Bringing Web Video Into the World of Contextual Advertising
Text and display ads on the Web are a $17 billion business. The bulk of that revenue comes from “contextual” ads targeted to each page’s text content, like the Google AdWords ads for sleep medications that might turn up in the margin of a blog entry about insomnia. But while text is still king on the Web, audio and video files make up an increasing portion of its content, and text-based ad-placement systems have a hard time identifying this content and matching it with relevant advertisements. That means a lot of Web content is going unmonetized.
Cambridge startup EveryZing is out to close that gap. A spinoff of renowned government contractor BBN Technologies, the company uses advanced speech-to-text software developed at BBN to make rough text transcriptions of audio and video files. Its system analyzes these transcriptions for key words and uses those terms to supplement the existing titles, tags, and other metadata for each file. That means ad-placement software and search engines can effectively “look inside” multimedia content and deal with it more appropriately.
“It would be ludicrous to search just the titles and tags of a text document, yet that’s the state of the art with video,” says Tom Wilde, who joined EveryZing as CEO four months ago. “We take multimedia content, create a text output of near-transcript quality, run our natural language processing software against that, extract the key concepts, and put them into a friendly package. Now you’ve made all of this multimedia content discoverable to search engines and brought it squarely into the world of contextual targeting.”
The startup, which was launched in January 2006 under the name Podzinger, is the first spinoff from BBN since Verizon sold the lab to Cambridge-based private-equity firm General Catalyst and Palo Alto venture-capital firm Accel Partners in 2004. Its first product was a Web-based engine for searching the content of podcasts. But this June, General Catalyst, Accel, and Fairhaven Capital committed a second funding round of $10 million, and the company changed its name to EveryZing.
The podcast search service “was a good proof of concept but not a great business,” says Wilde. “Podcasts are very useful containers for content, but they are not growing at nearly the rate of consumer Internet video.”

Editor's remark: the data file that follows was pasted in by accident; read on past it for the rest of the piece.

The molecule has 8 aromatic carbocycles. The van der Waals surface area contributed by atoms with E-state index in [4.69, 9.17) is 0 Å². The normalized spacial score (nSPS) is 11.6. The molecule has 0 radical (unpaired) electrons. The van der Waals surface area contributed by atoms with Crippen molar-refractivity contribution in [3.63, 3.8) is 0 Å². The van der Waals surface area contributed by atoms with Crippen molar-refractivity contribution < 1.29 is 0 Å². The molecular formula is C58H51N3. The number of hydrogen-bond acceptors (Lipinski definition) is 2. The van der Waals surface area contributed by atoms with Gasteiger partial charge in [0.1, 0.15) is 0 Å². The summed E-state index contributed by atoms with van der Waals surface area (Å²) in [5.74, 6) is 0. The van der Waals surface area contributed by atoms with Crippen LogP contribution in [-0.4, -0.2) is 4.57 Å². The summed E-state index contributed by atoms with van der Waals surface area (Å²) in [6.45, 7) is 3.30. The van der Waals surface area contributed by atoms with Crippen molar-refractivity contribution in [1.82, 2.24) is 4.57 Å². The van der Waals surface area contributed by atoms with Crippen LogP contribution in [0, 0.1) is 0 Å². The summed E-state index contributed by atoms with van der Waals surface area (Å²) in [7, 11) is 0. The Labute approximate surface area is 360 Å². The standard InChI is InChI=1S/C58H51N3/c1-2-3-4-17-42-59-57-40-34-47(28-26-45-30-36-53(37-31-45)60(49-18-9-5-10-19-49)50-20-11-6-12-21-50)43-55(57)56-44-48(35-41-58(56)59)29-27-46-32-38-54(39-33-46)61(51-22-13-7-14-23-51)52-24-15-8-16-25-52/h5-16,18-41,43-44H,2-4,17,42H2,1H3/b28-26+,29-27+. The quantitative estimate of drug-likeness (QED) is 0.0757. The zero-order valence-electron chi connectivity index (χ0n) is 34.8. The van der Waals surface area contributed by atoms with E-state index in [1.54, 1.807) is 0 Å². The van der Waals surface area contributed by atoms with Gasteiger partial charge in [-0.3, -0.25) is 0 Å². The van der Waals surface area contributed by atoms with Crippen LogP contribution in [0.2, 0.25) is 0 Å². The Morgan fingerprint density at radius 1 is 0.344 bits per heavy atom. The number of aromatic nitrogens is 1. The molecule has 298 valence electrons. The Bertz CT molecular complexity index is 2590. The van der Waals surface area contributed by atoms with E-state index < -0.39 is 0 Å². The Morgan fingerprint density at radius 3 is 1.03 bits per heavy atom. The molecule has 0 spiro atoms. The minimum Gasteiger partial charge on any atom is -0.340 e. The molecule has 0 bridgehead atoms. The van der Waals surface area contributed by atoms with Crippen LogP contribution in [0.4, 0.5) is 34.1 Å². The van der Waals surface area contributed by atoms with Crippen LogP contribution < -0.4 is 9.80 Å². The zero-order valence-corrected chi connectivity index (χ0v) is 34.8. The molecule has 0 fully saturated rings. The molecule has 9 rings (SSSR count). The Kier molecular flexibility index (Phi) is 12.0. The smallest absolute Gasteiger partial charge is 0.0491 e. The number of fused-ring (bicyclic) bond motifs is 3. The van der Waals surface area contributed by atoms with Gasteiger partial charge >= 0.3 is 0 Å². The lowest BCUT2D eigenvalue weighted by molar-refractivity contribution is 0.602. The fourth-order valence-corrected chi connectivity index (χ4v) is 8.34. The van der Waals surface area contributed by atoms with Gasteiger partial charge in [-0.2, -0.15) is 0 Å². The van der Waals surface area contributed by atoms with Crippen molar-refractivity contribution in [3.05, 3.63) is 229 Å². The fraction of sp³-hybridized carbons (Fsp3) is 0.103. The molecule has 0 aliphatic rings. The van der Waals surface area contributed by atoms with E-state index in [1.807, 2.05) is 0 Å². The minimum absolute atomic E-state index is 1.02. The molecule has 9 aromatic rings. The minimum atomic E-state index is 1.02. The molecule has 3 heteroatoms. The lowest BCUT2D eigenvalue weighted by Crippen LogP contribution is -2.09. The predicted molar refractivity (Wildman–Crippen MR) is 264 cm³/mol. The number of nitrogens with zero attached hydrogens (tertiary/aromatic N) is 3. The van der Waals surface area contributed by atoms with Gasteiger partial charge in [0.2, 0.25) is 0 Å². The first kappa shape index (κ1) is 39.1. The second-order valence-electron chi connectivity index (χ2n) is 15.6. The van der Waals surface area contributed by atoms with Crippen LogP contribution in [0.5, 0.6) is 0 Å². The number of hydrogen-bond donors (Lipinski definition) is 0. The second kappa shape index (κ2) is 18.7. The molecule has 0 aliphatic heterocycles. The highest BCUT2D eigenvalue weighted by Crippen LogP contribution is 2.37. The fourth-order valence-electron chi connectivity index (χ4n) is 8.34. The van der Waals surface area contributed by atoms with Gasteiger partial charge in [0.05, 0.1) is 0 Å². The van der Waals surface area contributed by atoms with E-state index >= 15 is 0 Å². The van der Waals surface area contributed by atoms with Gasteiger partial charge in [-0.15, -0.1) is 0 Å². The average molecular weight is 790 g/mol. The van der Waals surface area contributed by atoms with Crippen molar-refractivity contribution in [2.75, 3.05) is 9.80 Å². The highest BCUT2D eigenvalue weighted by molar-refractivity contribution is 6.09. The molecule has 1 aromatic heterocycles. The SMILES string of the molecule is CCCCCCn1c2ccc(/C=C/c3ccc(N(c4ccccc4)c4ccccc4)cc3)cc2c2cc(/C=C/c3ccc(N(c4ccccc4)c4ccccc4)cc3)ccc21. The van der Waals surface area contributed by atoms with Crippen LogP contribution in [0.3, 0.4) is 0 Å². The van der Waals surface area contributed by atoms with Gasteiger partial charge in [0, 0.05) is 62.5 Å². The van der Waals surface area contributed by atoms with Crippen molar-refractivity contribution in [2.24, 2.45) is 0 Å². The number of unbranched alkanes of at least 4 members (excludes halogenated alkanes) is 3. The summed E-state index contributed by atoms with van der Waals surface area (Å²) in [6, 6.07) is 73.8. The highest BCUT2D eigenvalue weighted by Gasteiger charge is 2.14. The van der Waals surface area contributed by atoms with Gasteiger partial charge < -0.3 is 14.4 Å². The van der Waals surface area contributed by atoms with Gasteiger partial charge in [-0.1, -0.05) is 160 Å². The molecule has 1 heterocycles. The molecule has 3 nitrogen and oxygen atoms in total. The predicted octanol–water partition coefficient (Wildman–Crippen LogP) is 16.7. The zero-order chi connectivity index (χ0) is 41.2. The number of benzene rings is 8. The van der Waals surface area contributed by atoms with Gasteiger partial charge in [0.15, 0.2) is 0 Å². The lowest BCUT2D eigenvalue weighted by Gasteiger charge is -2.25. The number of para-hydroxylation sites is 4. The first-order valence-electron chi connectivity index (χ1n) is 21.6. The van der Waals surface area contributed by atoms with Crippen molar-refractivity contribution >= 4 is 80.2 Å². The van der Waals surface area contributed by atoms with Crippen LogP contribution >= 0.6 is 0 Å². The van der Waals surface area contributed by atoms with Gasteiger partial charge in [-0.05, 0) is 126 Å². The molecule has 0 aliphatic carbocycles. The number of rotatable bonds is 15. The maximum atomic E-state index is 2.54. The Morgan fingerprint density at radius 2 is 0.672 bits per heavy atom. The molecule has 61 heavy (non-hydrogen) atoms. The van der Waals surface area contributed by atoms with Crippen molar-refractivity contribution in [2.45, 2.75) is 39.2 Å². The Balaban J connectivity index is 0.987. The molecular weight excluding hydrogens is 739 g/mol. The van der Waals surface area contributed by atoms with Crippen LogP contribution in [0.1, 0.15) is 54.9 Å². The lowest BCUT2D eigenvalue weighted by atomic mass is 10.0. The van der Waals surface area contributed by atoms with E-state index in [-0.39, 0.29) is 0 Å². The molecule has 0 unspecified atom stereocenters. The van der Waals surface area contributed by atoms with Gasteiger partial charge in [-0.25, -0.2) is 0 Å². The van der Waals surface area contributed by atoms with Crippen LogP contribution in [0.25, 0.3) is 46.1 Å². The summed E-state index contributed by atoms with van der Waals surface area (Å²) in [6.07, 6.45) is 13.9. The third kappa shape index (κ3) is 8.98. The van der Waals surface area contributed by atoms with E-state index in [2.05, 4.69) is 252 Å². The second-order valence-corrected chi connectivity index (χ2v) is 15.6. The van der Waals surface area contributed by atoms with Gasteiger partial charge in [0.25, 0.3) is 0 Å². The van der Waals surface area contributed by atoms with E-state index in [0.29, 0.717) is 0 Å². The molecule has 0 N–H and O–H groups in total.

Wilde predicts that within five years, Internet users will spend as much time watching video as they do using e-mail and search engines. Yet analysts say video-related ads on the Net will bring in only $4 billion in revenues by 2011, compared to $30 billion for text-related ads. “That gives you a sense of how much revenue is being left on the table,” says Wilde. He hopes content owners will hire EveryZing to help wring more advertising proceeds out of their multimedia content, processing not just their current content but their archives. “If you make content more discoverable, you are by definition creating more inventory [to sell ads against]. The effect is multiplicative.”
Already, Wilde says, local news portal Boston.com is using EveryZing to add multimedia results to its standard search results, and information service Factiva is using the system to make more content from its parent company, Dow Jones, available to subscribers. The company also operates a multimedia portal at www.everyzing.com, featuring recent and popular videos and podcasts on news, sports, health, and the like. But Wilde calls the portal “a good demonstration—it does drive some traffic to our partners, but it’s really our sandbox rather than our primary business. It’s where we try out new features before we bring them to our partners.”